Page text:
By Alyssa Blask Campbell
Do you ever feel like you can’t have hard feelings in front of your child? When you get frustrated or sad do you feel like you have to hold it all in so that you don’t upset them? Often in the world of respectful parenting, there is this idea that parenting with intention means always being calm and happy with our kids.
Here’s the thing, the goal is not that kids think we don’t have emotions. The idea that we’ll never be triggered or feel hard things in their presence, that we'll just remain calm at all times is unrealistic and not how our bodies are designed. Kids know when we are feeling something hard whether we tell them or not. They pick up on our tone, our body language, and the other non-verbals signals we’re sending out all the time.
Hard Feelings Are an Opportunity to Teach Kids
What if instead of trying not to express hard feelings around our kids, we viewed it as an opportunity to foster their emotional development? We can talk to kids all day about how to process their emotions, but if we’re not modeling it for them, our words will only take us so far.
How are kids supposed to know it’s okay to feel hard things when they never see us do it? How will they know that it’s okay to be angry or sad if we don’t let ourselves feel it in front of them? If we want them to know that their feelings are normal and they can build a toolbox for regulating, we have to show them.
Before Self-Regulation Comes Self-Awareness
The first step to modeling self-regulation is modeling self-awareness. What does it feel like in your body when you’re feeling sad, mad, or disappointed? Does your heart race? Does your chest get tight? Do you start to feel hot all over? Does your jaw clench? When this happens to us in the moment and we share it with our children, they learn that it’s normal to feel big things in their bodies and to tune into those signals rather than tuning them out or trying to make them stop.
“I feel so frustrated that the dishwasher isn’t working! My chest feels tight and I want to yell!”
“I'm feeling overwhelmed by all of the noise here. I feel hot and edgy.”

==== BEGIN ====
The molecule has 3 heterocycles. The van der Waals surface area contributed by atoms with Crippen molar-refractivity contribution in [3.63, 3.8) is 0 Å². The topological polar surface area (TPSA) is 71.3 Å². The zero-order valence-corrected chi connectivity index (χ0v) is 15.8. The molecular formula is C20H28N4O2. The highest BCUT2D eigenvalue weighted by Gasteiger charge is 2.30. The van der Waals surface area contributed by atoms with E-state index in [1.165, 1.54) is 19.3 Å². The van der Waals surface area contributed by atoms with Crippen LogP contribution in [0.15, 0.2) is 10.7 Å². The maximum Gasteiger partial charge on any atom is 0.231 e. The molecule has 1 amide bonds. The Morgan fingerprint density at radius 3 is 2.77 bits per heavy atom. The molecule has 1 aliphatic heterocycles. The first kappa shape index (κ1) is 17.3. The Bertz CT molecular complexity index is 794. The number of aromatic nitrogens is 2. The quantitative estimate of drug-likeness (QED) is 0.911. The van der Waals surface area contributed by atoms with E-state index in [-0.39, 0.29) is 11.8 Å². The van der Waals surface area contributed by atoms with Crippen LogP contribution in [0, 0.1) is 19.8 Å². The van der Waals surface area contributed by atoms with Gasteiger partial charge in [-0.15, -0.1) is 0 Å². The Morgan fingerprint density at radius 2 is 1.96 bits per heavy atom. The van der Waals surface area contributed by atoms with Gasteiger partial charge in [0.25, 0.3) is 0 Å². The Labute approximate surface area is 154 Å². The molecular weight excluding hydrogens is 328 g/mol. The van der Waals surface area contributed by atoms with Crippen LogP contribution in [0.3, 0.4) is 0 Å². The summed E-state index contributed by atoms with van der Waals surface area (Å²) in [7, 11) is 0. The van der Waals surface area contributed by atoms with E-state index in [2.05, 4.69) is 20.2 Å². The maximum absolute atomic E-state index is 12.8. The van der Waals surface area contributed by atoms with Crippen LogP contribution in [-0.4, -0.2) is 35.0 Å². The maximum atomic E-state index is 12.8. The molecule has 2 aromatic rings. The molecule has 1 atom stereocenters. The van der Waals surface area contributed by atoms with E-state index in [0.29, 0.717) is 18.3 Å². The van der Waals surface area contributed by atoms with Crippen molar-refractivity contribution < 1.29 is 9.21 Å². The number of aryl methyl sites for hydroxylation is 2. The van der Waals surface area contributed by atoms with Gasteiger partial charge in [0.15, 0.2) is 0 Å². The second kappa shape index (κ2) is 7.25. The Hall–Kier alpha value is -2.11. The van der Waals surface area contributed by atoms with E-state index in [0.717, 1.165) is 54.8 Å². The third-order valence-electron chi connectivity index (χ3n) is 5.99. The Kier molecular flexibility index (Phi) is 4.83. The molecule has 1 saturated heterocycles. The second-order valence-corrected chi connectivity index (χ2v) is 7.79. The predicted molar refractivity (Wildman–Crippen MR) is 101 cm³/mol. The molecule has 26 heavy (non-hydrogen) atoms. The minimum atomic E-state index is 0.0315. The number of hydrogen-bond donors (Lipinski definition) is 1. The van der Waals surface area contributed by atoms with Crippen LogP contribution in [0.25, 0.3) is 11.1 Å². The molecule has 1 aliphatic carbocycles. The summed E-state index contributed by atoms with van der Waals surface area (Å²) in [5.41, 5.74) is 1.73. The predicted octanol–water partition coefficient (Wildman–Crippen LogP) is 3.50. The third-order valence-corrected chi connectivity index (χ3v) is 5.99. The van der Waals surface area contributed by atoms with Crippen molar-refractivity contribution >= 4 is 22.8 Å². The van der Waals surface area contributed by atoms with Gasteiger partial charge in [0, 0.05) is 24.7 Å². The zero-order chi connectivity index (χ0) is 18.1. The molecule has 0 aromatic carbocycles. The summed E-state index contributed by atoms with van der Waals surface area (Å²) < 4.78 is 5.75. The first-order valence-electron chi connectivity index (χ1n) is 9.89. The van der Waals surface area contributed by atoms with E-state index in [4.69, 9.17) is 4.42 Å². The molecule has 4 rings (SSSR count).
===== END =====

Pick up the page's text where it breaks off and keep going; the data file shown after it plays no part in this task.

“This is not how I expected this to go. I feel so mad that I can feel my jaw clenching.”
Next, we get to model self-regulation for them. This will look different depending on what helps you feel calm in the moment. Here are some ideas:
“I am squeezing my fists and taking breaths to help my body.”
“I’m taking ten deep breaths, and now I feel ready to solve this problem.”
“I’m going to step outside to look at the sky to help my body calm. Want to come?”
When a child is uncomfortable with an adult’s emotion
Sometimes kids aren’t sure what to do or how to react when they see a parent or caregiver expressing a hard emotion. When that happens there are two things we want to emphasize:
1) It’s normal and okay for us to feel hard things.
2) Our children do not have to fix our hard feelings.
When kids understand that it’s safe for their caregivers to feel hard things and that they don’t have to be responsible for fixing or solving our problems, they can feel safe and secure even when they see us experience something hard.
“Sometimes I feel frustrated. I won’t feel this way forever.”
“You don’t have to fix my feelings. It’s okay for me to feel sad.”
“When I’m ready to feel calm I can take some deep breaths.”
What if I don’t have the bandwidth to respond like this?
There will be many times that you just don’t have the time or mental bandwidth to respond this way. We see lasting positive results when we respond with intention just 20% of the time. When you show up as your imperfect self, you give your kids permission to do the same.
** Alyssa Blask Campbell is an emotional development expert with a master's degree in early childhood education and the CEO of Seed & Sew. Alyssa is deeply passionate about building emotional intelligence in children, stating, “It’s never too early or too late to start.” Alyssa’s show up as you are approach welcomes people into her village to get support at all ages and stages, shame free. Find her on IG and FB.
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